By Andy Tharby
Over 40 years of research evidence tells us that collaborative learning – when students work together on tasks in small groups – has a positive impact on learning.
The EEF Toolkit suggests that teachers think about the following five points when planning for students to work together:
1. Pupils need support and practice to work together; it does not happen automatically.
2. Tasks need to be designed carefully so that working together is effective and efficient, otherwise some pupils will try to work on their own.
3. Competition between groups can be used to support pupils in working together more effectively. However, overemphasis on competition can cause learners to focus on winning rather than succeeding in their learning.
4. It is particularly important to encourage lower achieving pupils to talk and articulate their thinking in collaborative tasks to ensure they benefit fully.
5. Have you considered what professional development is required to support effective use of these approaches?
Despite its potential, collaborative learning is often implemented very poorly in classrooms, leading many teachers to become sceptical about its impact (this author included!). Too often, group work leads to off-topic chatter, slow work output, the embedding of misconceptions and – every teacher’s favourite bugbear – an unhealthy dose of social loafing. (Described by social psychologists, this is the well-known phenomenon that occurs when a person exerts less effort in a group than they would when working individually.)
I have undergone many years of trial-and-error when trying to implement aspects of collaborative learning into my secondary English lessons. I cannot claim to be an expert in the area, but here are my suggestions – which are based, more often than not, on a fair quantity of abject failure!
DO set clear goals and expectations. These should include ambitious timescales, the expected quantity of work and the expected quality of work. You should also explain how each student will be made accountable for taking part. My favourite line is: “Once the ten minutes is up, I will choose five of you at random to explain your ideas to the rest of the class.” This way, every child knows that in ten minutes they could be the one in the spotlight.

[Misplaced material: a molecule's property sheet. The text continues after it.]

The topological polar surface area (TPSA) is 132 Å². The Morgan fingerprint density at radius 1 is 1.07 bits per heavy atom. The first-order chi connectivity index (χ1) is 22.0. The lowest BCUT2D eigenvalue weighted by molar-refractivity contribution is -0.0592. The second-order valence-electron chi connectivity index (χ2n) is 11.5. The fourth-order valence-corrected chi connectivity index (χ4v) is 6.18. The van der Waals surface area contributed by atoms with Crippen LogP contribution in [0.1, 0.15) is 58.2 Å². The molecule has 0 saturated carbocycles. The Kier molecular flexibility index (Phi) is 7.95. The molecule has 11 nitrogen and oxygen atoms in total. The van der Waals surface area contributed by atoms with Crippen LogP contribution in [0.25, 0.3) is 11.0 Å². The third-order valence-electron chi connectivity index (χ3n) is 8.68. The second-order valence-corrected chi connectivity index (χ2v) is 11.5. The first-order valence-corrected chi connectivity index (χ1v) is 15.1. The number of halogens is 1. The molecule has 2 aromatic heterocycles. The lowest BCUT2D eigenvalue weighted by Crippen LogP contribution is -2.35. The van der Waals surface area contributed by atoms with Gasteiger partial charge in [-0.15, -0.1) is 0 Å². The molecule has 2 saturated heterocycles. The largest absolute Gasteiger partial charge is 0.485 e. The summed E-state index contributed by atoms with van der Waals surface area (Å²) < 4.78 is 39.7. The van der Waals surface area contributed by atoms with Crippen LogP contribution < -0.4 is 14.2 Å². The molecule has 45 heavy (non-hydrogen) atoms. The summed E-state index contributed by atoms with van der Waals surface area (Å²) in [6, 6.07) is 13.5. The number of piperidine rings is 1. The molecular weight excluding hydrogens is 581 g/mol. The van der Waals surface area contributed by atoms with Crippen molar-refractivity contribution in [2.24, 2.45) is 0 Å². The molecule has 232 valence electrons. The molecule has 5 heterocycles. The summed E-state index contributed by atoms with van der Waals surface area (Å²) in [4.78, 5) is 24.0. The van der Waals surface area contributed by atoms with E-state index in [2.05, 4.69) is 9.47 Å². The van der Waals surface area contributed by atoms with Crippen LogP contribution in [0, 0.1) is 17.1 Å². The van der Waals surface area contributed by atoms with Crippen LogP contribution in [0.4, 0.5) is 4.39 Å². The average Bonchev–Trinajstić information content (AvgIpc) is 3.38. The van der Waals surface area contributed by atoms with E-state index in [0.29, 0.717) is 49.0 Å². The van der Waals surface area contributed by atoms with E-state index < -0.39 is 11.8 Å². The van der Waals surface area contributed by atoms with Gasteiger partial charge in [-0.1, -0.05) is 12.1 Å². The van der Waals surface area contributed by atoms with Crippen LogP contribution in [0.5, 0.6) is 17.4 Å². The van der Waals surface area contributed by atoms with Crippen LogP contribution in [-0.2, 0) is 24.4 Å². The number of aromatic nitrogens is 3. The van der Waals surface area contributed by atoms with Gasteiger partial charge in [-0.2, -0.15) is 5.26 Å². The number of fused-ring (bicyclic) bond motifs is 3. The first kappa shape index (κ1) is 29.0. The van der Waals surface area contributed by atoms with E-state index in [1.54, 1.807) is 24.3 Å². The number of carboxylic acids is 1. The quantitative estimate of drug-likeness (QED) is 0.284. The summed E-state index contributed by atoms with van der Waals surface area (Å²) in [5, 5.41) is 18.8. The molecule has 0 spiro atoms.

DO keep groups as small as possible. The larger the number of people in a group, the greater the potential for social loafing. Personally, I prefer pair-work as this maximises the amount of talking and thinking that each individual is required to do.
DO create urgency. Tasks should usually be tight and focussed. A series of short, two-minute discussions is often more effective than an extended discussion over a longer period of time. This will depend, however, on the group, their age and their prior knowledge of the topic.
DO train students how to take part in a discussion. Ideally, teachers should choose the set of collaborative learning skills (or ‘learning habits’, as I prefer) that they would like their students to master over a year, and then create a sequence for teaching these. Perhaps in the Autumn Term, Y7s are taught how to take part in a ‘Think-Pair-Share’ discussion, and practise this for a term, maybe with supporting sentence stems to scaffold academic thought. Once this is mastered by the Spring Term, they are trained in how to develop questions in pairs. The point is that if these habits are to become embedded, they need to be introduced and practised gradually. Ideally, they should be considered part and parcel of the curriculum, rather than an afterthought. They have tremendous leverage when they are planned, implemented and evaluated across classrooms at a department level.
DO expect children to think for themselves before they share ideas in a group. We are usually more creative when we are working alone than we are when working as members of a group, which may be because most people have a tendency towards conformity and a tendency to yield to the majority. I often ask my groups to form their ideas first – sometimes through a short writing task – before sharing them with others, always without interruption. Only at that point are they ready to discuss them in a group.
DO use collaborative learning as a revision strategy. Retrieval practice and elaboration – connecting new information to prior knowledge – work very well as structured pair tasks. The act of explaining a new concept to a peer is a very powerful method of embedding new knowledge and identifying where you are stuck.
DON’T expect students to discover new concepts for themselves in groups. Tricky and difficult concepts usually require explicit teaching first. This is one of the main mistakes made when facilitating group work: the assumption that group work can replace teaching. It can’t.
DON’T make collaborative learning an end in itself. Your aim, as always, is to help students to acquire new knowledge. In most cases, group work is a tool, not a goal (with the significant exception of group based subjects like drama and PE).
DON’T overcomplicate group tasks. It is very easy for group tasks, which can involve complicated or convoluted instructions, to create cognitive overload, leading to little or no learning.
And finally … DON’T carry on with a collaborative learning task it if it is not working.